Employees' Entrance (1933)
- Summaries (3)
A working girl is menaced by her tyrannical employer.
Kurt Anderson is the tyrannical manager of a New York department store in financial straits. He thinks nothing of firing an employee of more than 20 years or of toying with the affections of every woman he meets. One such victim is Madeline, a beautiful young woman in need of a job. Anderson hires her as a salesgirl, but not before the two spend the night together. Madeline is ashamed, especially after she falls for Martin West, a rising young star at the store. Her biggest fear is that Martin finds out the truth about her "career move."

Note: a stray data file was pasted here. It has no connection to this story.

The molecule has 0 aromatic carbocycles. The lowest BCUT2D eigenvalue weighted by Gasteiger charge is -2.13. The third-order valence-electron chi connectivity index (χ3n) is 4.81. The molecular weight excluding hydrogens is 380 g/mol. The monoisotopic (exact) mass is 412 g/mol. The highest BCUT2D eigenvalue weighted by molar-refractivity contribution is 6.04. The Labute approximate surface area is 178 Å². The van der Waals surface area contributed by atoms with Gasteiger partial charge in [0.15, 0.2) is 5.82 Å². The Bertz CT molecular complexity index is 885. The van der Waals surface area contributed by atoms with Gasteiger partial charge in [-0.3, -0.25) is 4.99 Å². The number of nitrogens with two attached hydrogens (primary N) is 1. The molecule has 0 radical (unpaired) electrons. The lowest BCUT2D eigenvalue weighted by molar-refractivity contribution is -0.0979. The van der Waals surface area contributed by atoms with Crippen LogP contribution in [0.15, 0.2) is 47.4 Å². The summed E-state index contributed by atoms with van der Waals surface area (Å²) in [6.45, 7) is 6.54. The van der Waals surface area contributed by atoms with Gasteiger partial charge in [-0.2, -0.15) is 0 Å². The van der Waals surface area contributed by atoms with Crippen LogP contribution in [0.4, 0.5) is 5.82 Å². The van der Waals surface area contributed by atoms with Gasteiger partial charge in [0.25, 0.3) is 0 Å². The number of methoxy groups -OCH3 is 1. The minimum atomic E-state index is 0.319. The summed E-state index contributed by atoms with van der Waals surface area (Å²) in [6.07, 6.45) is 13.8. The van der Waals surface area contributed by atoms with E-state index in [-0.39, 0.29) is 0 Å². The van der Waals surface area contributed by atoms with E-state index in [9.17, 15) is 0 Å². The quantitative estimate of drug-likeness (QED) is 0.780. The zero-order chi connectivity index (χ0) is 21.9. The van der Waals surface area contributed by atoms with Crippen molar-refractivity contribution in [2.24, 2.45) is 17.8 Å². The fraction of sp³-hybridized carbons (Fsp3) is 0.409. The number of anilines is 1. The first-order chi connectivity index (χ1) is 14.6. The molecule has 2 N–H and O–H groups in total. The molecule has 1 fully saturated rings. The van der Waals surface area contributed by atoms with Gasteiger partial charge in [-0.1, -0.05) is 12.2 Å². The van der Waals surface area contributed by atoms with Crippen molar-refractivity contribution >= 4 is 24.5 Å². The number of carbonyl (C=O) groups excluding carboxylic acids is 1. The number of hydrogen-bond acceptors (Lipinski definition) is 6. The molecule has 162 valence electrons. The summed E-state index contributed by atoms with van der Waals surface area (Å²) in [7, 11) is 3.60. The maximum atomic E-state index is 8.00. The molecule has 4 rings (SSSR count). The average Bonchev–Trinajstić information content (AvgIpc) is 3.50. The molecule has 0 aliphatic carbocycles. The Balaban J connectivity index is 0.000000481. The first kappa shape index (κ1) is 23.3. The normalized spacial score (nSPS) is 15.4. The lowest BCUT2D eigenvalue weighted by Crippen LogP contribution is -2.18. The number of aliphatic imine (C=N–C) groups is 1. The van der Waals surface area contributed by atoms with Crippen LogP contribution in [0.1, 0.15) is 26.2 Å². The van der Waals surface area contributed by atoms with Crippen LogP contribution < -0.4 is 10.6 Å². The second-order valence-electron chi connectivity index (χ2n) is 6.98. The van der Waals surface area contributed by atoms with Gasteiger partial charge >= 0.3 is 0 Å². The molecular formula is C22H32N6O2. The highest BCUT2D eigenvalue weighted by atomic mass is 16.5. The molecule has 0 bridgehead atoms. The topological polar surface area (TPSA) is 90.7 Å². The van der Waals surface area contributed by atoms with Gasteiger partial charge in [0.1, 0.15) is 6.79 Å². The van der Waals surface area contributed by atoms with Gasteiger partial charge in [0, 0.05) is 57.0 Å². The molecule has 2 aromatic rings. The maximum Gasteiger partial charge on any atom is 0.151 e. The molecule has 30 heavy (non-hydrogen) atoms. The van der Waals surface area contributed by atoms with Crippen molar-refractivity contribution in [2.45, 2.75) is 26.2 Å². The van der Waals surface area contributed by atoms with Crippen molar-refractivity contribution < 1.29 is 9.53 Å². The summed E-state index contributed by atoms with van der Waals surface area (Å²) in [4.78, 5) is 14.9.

Franklin Monroe and Co., a department store established in 1878, has flourished financially under the management of Kurt Anderson, despite or because of his demanding style of management which, especially his unofficial one strike policy, rubs many people the wrong way. The stock market crash and the resulting Great Depression leads to Anderson becoming even more demanding in needing his staff to be more creative in combating slumping sales. He believes he can still expand the business and make more money while all other businesses are going in the other direction in cutting back. One of his more energetic younger executives is Martin West, who becomes his right hand man. Martin's climb up the corporate ladder may hit a broken rung as Anderson requires complete loyalty, which means not having his executive hires be married, Martin who wants to marry Madeline Walters, a model at the store. What Martin is unaware of is that Madeline's dislike of Anderson is more than that within an employee-employer relationship.
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